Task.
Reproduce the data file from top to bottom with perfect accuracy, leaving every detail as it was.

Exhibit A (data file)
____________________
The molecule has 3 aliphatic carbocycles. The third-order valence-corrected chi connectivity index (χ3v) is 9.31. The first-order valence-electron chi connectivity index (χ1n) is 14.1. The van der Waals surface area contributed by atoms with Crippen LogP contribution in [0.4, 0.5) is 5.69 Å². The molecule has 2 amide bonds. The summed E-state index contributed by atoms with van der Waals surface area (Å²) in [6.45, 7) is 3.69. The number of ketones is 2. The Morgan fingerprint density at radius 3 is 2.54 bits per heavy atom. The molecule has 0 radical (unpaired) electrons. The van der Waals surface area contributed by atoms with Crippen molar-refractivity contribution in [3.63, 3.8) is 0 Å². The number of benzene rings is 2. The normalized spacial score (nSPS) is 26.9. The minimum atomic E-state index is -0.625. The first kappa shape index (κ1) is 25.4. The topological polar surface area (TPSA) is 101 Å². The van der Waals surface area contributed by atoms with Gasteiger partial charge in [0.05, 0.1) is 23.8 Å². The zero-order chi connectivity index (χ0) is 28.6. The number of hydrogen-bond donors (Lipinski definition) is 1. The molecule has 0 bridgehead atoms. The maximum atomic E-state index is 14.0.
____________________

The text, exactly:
The molecule has 3 aliphatic carbocycles. The third-order valence-corrected chi connectivity index (χ3v) is 9.31. The first-order valence-electron chi connectivity index (χ1n) is 14.1. The van der Waals surface area contributed by atoms with Crippen LogP contribution in [0.4, 0.5) is 5.69 Å². The molecule has 2 amide bonds. The summed E-state index contributed by atoms with van der Waals surface area (Å²) in [6.45, 7) is 3.69. The number of ketones is 2. The Morgan fingerprint density at radius 3 is 2.54 bits per heavy atom. The molecule has 0 radical (unpaired) electrons. The van der Waals surface area contributed by atoms with Crippen molar-refractivity contribution in [3.63, 3.8) is 0 Å². The number of benzene rings is 2. The normalized spacial score (nSPS) is 26.9. The minimum atomic E-state index is -0.625. The first kappa shape index (κ1) is 25.4. The topological polar surface area (TPSA) is 101 Å². The van der Waals surface area contributed by atoms with Gasteiger partial charge in [0.05, 0.1) is 23.8 Å². The zero-order chi connectivity index (χ0) is 28.6. The number of hydrogen-bond donors (Lipinski definition) is 1. The molecule has 0 bridgehead atoms. The maximum atomic E-state index is 14.0.